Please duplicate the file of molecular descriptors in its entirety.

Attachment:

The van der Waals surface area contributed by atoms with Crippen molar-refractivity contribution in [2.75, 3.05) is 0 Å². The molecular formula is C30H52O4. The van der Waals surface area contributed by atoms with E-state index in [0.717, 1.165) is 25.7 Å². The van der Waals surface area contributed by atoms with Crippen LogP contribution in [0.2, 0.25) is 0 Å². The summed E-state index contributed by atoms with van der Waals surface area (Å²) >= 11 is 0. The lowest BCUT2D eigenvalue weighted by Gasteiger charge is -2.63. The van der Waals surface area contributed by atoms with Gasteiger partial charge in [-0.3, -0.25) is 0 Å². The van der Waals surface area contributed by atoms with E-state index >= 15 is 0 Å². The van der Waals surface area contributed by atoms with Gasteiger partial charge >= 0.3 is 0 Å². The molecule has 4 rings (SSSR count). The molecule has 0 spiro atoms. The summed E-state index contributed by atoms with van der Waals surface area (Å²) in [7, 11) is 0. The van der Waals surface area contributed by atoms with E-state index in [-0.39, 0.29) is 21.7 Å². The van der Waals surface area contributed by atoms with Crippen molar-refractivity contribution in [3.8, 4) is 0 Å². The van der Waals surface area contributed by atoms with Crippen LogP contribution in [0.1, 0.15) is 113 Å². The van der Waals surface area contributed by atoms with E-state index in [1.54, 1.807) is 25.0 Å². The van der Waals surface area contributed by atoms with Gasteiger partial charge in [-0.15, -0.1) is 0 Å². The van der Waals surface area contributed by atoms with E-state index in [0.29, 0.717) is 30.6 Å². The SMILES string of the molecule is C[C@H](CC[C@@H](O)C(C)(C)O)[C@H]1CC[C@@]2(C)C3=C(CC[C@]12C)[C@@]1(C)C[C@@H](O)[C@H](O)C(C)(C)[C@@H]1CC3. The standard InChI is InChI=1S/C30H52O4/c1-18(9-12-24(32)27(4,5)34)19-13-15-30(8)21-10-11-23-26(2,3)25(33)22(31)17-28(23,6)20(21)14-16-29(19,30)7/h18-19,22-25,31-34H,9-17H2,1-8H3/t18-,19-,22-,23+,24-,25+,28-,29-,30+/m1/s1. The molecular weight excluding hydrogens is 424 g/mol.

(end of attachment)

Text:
The van der Waals surface area contributed by atoms with Crippen molar-refractivity contribution in [2.75, 3.05) is 0 Å². The molecular formula is C30H52O4. The van der Waals surface area contributed by atoms with E-state index in [0.717, 1.165) is 25.7 Å². The van der Waals surface area contributed by atoms with Crippen LogP contribution in [0.2, 0.25) is 0 Å². The summed E-state index contributed by atoms with van der Waals surface area (Å²) >= 11 is 0. The lowest BCUT2D eigenvalue weighted by Gasteiger charge is -2.63. The van der Waals surface area contributed by atoms with Gasteiger partial charge in [-0.3, -0.25) is 0 Å². The van der Waals surface area contributed by atoms with E-state index >= 15 is 0 Å². The van der Waals surface area contributed by atoms with Gasteiger partial charge >= 0.3 is 0 Å². The molecule has 4 rings (SSSR count). The molecule has 0 spiro atoms. The summed E-state index contributed by atoms with van der Waals surface area (Å²) in [7, 11) is 0. The van der Waals surface area contributed by atoms with E-state index in [-0.39, 0.29) is 21.7 Å². The van der Waals surface area contributed by atoms with Crippen molar-refractivity contribution in [3.8, 4) is 0 Å². The van der Waals surface area contributed by atoms with Crippen LogP contribution in [0.1, 0.15) is 113 Å². The van der Waals surface area contributed by atoms with E-state index in [1.54, 1.807) is 25.0 Å². The van der Waals surface area contributed by atoms with Gasteiger partial charge in [-0.15, -0.1) is 0 Å². The van der Waals surface area contributed by atoms with E-state index in [0.29, 0.717) is 30.6 Å². The SMILES string of the molecule is C[C@H](CC[C@@H](O)C(C)(C)O)[C@H]1CC[C@@]2(C)C3=C(CC[C@]12C)[C@@]1(C)C[C@@H](O)[C@H](O)C(C)(C)[C@@H]1CC3. The standard InChI is InChI=1S/C30H52O4/c1-18(9-12-24(32)27(4,5)34)19-13-15-30(8)21-10-11-23-26(2,3)25(33)22(31)17-28(23,6)20(21)14-16-29(19,30)7/h18-19,22-25,31-34H,9-17H2,1-8H3/t18-,19-,22-,23+,24-,25+,28-,29-,30+/m1/s1. The molecular weight excluding hydrogens is 424 g/mol.